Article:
The hearing will continue on for some time, but after the first couple of hours of the testimony of FBI Director James Comey and NSA Director Mike Rogers, there are three takeaways that we can glean from this rare public hearing from the House Intelligence Committee.
FBI Director James Comey says the FBI and Justice Department have no information to substantiate President Donald Trump’s claims that former President Barack Obama wiretapped him before the election.
Comey says no individual can order surveillance of an American. He says courts grant this permission after a rigorous application process.
Comey was testifying before the House intelligence committee. Comey said the Justice Department also asked him to share with the committee that the answer also applies to the Justice Department and its various components. The Justice Department oversees the FBI and other law enforcement agencies.
This is extremely bad for President Trump, and yet another example of how his tweets get away from him in a YUUGE way. If he truly desires to be a successful president, he has to stop handing his opponents ammunition.
2) The leaking of FISA court information is a felony, and too many people had access to information.
The Foreign Intelligence Surveillance Act, passed in 1978, allows for surveillance of foreign powers by the United States. The leaking of all the information regarding former National Security Advisor Michael Flynn by at least 9 anonymous sources to the media was a felony, and the seriousness of this was highlighted during Representative Gowdy’s questioning – as this information is CLASSIFIED.
As Gowdy rightly points out, FISA is up for renewal this fall, and while he acknowledges that Comey’s interpretation of the FISA is important, he also points out that the American people won’t care if they are open to being spied on by the federal government and the media can get a hold of that information. Gowdy’s point is not whether or not Michael Flynn should have been the National Security Advisor – he was pointing out that the leaks to the media about classified documents are the bigger problem here, and one that is likely to get missed under the Democrats’ consistent complaints about Flynn’s talks with the Russian ambassador.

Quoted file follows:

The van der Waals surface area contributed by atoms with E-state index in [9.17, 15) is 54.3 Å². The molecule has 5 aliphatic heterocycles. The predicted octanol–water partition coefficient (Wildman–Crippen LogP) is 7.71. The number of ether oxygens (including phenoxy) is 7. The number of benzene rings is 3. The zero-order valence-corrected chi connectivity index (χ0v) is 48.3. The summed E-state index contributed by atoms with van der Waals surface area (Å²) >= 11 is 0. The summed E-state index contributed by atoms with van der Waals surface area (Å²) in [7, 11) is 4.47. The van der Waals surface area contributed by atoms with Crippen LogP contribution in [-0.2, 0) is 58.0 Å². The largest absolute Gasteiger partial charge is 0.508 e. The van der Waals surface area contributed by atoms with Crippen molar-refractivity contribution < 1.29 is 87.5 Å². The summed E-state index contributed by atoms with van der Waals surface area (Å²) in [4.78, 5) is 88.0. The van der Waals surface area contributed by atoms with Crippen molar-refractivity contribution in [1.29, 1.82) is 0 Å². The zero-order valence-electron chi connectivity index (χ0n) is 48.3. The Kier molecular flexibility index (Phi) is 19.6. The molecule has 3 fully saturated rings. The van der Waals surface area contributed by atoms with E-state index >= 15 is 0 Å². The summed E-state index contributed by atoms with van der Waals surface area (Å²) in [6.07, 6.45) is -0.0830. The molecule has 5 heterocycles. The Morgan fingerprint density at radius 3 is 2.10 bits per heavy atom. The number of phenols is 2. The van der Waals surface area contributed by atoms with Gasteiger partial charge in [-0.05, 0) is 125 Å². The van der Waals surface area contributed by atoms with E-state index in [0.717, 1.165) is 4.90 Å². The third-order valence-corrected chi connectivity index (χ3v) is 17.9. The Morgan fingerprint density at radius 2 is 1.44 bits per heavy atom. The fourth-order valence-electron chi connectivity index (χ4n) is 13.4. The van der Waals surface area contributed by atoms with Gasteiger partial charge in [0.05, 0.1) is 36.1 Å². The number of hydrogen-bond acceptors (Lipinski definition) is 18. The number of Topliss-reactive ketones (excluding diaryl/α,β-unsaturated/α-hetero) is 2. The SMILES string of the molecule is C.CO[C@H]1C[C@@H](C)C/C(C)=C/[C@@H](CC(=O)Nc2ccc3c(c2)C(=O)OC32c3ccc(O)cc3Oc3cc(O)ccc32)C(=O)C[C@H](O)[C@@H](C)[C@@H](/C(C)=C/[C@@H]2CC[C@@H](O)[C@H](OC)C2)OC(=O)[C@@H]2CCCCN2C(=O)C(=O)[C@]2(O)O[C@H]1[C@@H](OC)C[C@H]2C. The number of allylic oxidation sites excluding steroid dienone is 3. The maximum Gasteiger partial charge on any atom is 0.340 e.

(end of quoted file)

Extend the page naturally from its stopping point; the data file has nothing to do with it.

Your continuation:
3) The hacking of the DNC’s emails is not the same as “hacking” the election, no matter how much the Democrats want it to be.
Just because John Podesta is dumb enough to fall for a phishing email, and the DNC refused to let the FBI look at their hacked servers, does not equal an “OMG THE RUSSIANS STOLE THE ELECTION!!!” This was quite efficiently shot down by committee chairman Devin Nunes in his initial line of questioning.
The NSA and FBI tell Congress that Russia did not influence electoral process. pic.twitter.com/d9HqkxYBt5
— President Trump (@POTUS) March 20, 2017
The pundits quickly wanted to change the narrative to “collusion,” but that’s a separate issue. There have been multiple stories that claimed the Russians may have hacked voting machines, to the point that the public believed it. Today’s testimony should end that story.
The other claim made today by one of the Democrat committee members (Rep. Terri Sewell of Alabama) was that the Russians only hacked the DNC, ergo, the Russians preferred the RNC and Trump. Except that the Russians DID try to hack the RNC. And guess what? The RNC had better cybersecurity systems than the DNC. It’s not the RNC’s fault that the DNC didn’t have better security software on their servers, no matter how the Democrats on the committee want to spin it.
Comey has confirmed that there is an investigation into what Russia may or may not have done to influence the election.
— Fox News (@FoxNews) March 20, 2017
What happens now, and if the Trump administration ends up entangled in a continuing FBI investigation, is uncertain. But if the Democrats are finally ready to believe Mitt Romney that Russia is a serious geopolitical threat, good. But if they are expecting this entire thing to take down Trump, I’m not sure they should be betting on that.